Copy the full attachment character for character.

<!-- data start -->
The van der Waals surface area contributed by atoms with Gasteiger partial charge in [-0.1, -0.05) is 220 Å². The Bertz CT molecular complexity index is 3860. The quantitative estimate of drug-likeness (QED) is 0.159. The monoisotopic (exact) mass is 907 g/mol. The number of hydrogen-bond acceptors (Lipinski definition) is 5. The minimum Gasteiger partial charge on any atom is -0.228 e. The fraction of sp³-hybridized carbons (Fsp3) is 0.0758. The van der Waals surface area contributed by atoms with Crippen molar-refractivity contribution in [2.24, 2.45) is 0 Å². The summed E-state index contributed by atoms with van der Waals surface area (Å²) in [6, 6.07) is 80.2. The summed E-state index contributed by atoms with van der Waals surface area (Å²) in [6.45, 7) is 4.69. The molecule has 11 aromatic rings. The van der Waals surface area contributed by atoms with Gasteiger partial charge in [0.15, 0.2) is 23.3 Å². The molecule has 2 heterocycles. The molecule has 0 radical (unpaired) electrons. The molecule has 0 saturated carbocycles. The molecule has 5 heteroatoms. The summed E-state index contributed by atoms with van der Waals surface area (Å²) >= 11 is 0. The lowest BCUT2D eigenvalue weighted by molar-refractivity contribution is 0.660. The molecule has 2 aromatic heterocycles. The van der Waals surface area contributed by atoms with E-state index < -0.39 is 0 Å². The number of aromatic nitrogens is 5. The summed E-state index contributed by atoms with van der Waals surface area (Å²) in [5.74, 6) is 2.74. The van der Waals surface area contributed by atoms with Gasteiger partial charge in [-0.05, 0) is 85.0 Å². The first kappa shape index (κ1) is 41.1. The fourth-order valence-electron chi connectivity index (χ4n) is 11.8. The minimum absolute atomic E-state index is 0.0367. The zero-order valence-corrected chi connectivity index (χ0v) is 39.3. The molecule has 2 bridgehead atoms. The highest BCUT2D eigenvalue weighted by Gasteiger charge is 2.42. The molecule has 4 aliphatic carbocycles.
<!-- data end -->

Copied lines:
The van der Waals surface area contributed by atoms with Gasteiger partial charge in [-0.1, -0.05) is 220 Å². The Bertz CT molecular complexity index is 3860. The quantitative estimate of drug-likeness (QED) is 0.159. The monoisotopic (exact) mass is 907 g/mol. The number of hydrogen-bond acceptors (Lipinski definition) is 5. The minimum Gasteiger partial charge on any atom is -0.228 e. The fraction of sp³-hybridized carbons (Fsp3) is 0.0758. The van der Waals surface area contributed by atoms with Crippen molar-refractivity contribution in [2.24, 2.45) is 0 Å². The summed E-state index contributed by atoms with van der Waals surface area (Å²) in [6, 6.07) is 80.2. The summed E-state index contributed by atoms with van der Waals surface area (Å²) in [6.45, 7) is 4.69. The molecule has 11 aromatic rings. The van der Waals surface area contributed by atoms with Gasteiger partial charge in [0.15, 0.2) is 23.3 Å². The molecule has 2 heterocycles. The molecule has 0 radical (unpaired) electrons. The molecule has 0 saturated carbocycles. The molecule has 5 heteroatoms. The summed E-state index contributed by atoms with van der Waals surface area (Å²) >= 11 is 0. The lowest BCUT2D eigenvalue weighted by molar-refractivity contribution is 0.660. The molecule has 2 aromatic heterocycles. The van der Waals surface area contributed by atoms with E-state index < -0.39 is 0 Å². The number of aromatic nitrogens is 5. The summed E-state index contributed by atoms with van der Waals surface area (Å²) in [5.74, 6) is 2.74. The van der Waals surface area contributed by atoms with Gasteiger partial charge in [-0.05, 0) is 85.0 Å². The first kappa shape index (κ1) is 41.1. The fourth-order valence-electron chi connectivity index (χ4n) is 11.8. The minimum absolute atomic E-state index is 0.0367. The zero-order valence-corrected chi connectivity index (χ0v) is 39.3. The molecule has 2 bridgehead atoms. The highest BCUT2D eigenvalue weighted by Gasteiger charge is 2.42. The molecule has 4 aliphatic carbocycles.